So what’s in a name? The whole character that’s what!

Write on my friends, write on!


Snippet Sunday – Valkyrie’s Pt 2

Courtesy of VL Locey

Courtesy of VL Locey

Getting the words down for the first draft is  a major accomplishment. I have to admit a certain amount of satisfaction in knowing that I have FINISHED not 1,  not 2, not 3,  but 5 full manuscripts! Red Wine & Roses; Kiss of the Dragon (which still needs to be revised), Faere Warrior (which needs more revisions and expansion based on 3 beta readers), Valkyrie’s  Curse: The Awakening and VC: Trial of Aegir.

Big Deal right?  For me it is HUGE. Finishing a project,  this has been the bane of my existence.  I have a full file drawer,  an external hard drive, and two flash drives  full of partially completed projects. I’ve been writing for a long time.

Last week I mentioned that  in the middle of  the debris lies the occasional gem, right?  I guess in part it has to do with my excitement for the full story. I can only hope that my readers will find the bits and pieces interesting and  will pique your interest for the bigger picture.



I started this a couple of times in 2015 and agreed with a few writing friends to carry it through as a regular feature for 2016.  Keep in mind that this is during revision and prepublication. I shared a snippet from Chapter 1: The Viking HERE.  This is the prologue.


Discovering our true destiny is revealed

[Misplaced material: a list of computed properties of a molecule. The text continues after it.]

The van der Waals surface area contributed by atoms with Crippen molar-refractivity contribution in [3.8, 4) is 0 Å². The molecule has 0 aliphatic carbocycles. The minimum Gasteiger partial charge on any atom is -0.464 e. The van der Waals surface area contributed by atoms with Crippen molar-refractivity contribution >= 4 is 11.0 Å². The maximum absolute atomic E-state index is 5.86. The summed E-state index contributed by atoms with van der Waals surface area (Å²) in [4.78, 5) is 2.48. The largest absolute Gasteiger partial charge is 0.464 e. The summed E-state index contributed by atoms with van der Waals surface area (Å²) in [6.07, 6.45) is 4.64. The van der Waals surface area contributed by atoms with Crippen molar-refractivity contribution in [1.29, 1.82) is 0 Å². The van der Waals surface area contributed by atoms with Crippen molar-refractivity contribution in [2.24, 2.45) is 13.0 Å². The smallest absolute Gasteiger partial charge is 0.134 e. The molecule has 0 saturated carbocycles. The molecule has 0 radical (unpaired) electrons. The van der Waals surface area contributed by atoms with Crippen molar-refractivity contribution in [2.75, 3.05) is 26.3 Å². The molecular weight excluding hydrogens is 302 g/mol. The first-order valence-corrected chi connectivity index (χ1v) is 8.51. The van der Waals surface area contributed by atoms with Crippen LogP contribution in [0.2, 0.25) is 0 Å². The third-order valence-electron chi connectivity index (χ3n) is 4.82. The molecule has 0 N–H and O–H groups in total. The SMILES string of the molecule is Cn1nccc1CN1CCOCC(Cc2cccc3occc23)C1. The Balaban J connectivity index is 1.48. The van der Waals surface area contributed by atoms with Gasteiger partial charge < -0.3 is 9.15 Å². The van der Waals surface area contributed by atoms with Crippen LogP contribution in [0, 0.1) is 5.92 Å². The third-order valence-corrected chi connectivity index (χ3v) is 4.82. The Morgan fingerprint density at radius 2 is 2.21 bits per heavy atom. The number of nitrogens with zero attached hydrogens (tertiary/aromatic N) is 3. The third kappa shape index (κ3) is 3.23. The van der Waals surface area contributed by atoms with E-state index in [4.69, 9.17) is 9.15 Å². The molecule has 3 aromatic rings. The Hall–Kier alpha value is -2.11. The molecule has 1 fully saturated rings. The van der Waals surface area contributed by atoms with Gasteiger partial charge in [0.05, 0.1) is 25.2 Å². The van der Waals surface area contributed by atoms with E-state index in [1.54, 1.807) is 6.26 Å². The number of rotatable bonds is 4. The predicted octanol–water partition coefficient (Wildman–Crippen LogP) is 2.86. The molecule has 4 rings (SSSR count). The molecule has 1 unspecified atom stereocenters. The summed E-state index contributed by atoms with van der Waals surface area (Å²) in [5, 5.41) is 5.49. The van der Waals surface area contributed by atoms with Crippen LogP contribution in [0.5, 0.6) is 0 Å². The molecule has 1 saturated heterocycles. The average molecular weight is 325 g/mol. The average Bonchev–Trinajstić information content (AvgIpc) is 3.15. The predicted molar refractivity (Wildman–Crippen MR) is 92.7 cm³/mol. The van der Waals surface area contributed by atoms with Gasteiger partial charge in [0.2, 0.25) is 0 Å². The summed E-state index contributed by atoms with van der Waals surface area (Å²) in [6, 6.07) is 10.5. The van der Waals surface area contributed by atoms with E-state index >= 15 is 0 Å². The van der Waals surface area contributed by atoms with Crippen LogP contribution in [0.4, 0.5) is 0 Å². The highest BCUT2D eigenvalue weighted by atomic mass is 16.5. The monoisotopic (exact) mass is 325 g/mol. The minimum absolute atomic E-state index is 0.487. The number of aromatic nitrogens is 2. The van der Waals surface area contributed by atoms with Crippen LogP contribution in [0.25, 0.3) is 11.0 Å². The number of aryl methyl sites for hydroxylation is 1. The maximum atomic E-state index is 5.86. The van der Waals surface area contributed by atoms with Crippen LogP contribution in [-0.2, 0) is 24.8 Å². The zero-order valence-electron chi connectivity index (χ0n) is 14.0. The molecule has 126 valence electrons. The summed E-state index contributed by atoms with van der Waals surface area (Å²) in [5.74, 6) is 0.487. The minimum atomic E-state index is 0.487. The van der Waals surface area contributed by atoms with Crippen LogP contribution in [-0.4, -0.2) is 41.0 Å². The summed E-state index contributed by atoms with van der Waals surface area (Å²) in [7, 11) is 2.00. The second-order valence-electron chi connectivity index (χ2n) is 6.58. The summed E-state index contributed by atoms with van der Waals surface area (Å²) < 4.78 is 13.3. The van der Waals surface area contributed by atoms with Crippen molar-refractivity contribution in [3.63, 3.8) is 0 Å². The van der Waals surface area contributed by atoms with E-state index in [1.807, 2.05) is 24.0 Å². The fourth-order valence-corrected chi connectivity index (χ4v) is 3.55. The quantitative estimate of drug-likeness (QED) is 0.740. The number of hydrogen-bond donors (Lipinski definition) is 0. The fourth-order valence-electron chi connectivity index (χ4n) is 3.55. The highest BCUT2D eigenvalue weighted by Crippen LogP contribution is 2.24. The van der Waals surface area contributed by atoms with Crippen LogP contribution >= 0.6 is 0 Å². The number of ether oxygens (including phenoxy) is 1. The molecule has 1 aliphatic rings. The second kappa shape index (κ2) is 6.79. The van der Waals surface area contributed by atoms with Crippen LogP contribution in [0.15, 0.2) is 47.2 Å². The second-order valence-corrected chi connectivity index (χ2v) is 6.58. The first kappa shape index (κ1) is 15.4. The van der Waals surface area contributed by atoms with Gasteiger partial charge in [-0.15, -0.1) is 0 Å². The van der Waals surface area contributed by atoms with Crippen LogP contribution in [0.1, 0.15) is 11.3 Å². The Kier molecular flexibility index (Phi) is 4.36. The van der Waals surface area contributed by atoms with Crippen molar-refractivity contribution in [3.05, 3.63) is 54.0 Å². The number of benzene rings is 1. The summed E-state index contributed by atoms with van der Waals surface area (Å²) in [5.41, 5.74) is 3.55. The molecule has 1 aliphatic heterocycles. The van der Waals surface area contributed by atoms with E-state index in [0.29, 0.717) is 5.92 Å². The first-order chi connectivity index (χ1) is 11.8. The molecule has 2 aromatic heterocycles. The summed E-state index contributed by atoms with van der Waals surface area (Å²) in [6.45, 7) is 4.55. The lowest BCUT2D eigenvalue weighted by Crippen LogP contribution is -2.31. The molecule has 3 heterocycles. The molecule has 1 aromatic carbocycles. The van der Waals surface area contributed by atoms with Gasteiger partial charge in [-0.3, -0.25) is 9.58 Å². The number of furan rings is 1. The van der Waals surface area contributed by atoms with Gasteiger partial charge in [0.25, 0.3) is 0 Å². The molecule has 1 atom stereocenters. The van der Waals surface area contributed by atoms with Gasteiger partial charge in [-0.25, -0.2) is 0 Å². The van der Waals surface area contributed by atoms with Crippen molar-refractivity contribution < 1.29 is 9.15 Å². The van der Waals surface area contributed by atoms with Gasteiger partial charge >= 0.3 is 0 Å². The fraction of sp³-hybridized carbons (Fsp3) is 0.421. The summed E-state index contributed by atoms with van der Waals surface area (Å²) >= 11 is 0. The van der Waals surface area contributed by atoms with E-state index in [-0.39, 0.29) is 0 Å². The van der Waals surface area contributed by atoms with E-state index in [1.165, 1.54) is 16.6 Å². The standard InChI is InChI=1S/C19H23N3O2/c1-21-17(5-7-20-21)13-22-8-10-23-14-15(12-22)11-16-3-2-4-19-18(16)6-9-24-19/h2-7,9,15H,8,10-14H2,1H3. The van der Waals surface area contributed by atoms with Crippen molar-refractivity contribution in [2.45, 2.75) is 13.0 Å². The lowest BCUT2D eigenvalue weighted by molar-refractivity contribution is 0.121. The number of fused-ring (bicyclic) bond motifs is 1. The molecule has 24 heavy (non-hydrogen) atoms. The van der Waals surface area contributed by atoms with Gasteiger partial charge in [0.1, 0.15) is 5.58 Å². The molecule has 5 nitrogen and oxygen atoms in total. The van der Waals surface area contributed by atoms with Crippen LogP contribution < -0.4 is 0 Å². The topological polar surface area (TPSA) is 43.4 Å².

by our deepest passions.

My second snippet gives you a feel for the main character, Helena Eskildson.  You can find that snippet from chapter 2: The Journey Begins HERE.

This week as my editing and revisions continue I am sharing a nugget that introduces you to  my leading man, Mr. Scott Thompson.  It may just be that I find the intellectual man  sexy, but I prefer a man who has a lot going on upstairs to one that  doesn’t have an original thought in his head.

Scott made his way to Leroy’s office. “Leroy my man.” He stated as he knocked. “You in here?”

Slowly Leroy’s head rose from behind the workbench. “Do you have any idea what a pain in the ass you are Scott?”

“Me? What’d I do?” He moved to the stool next to the oscilloscope that he hoped would be his for the summer.

“This list! The equipment that you’ve ordered. Do you have any idea the acquisition forms, red tape, the bullshit I had to wade through to get this stuff? And if you so much as bring it back with one scratch, I’ll fine you the full price of replacement.”

“Umm, well no but if anyone can get it I knew it would be you.” He flashed his brilliant smile at Leroy.

“Oh stop it. That doesn’t work on me as it does the chicks. I’ve been in the bathroom after you douche-bag. By the way, we need to wash those towels. Major funk.”

Scott made a disgusted shrug. He picked up one of the Helium Vector Magnetometers, turning it in his hands.

“No fondling without proper introductions.” Leroy crossed the small area and grabbed it from Scott’s hands. “Scott Thompson meet the divine Gaussmeter. Manufactured by the same company contracted to NASA and our United States NAVAL FORCES. This baby can be used as a metal detector, can detect variables  at .001, can practically map your site for you. Combined with this little number.” He set down the HVM and picked up the ground penetrating radar. “You should get every read out that you can possibly dream up.”


I know there isn’t a physical description in there yet, that comes  a little later in the chapter. I hope that I’ve piqued your curiosity at least a little bit.

You can skate on over to VL Locey’s sinful pleasures  with hot hockey players on and off the ice at VLLOCEY where she is sharing her latest novella in progress and then skip on over to Cathy’s Romance, where you can find your next book boyfriend. You know, since you can’t have mine yet.

Write on my friends, write on!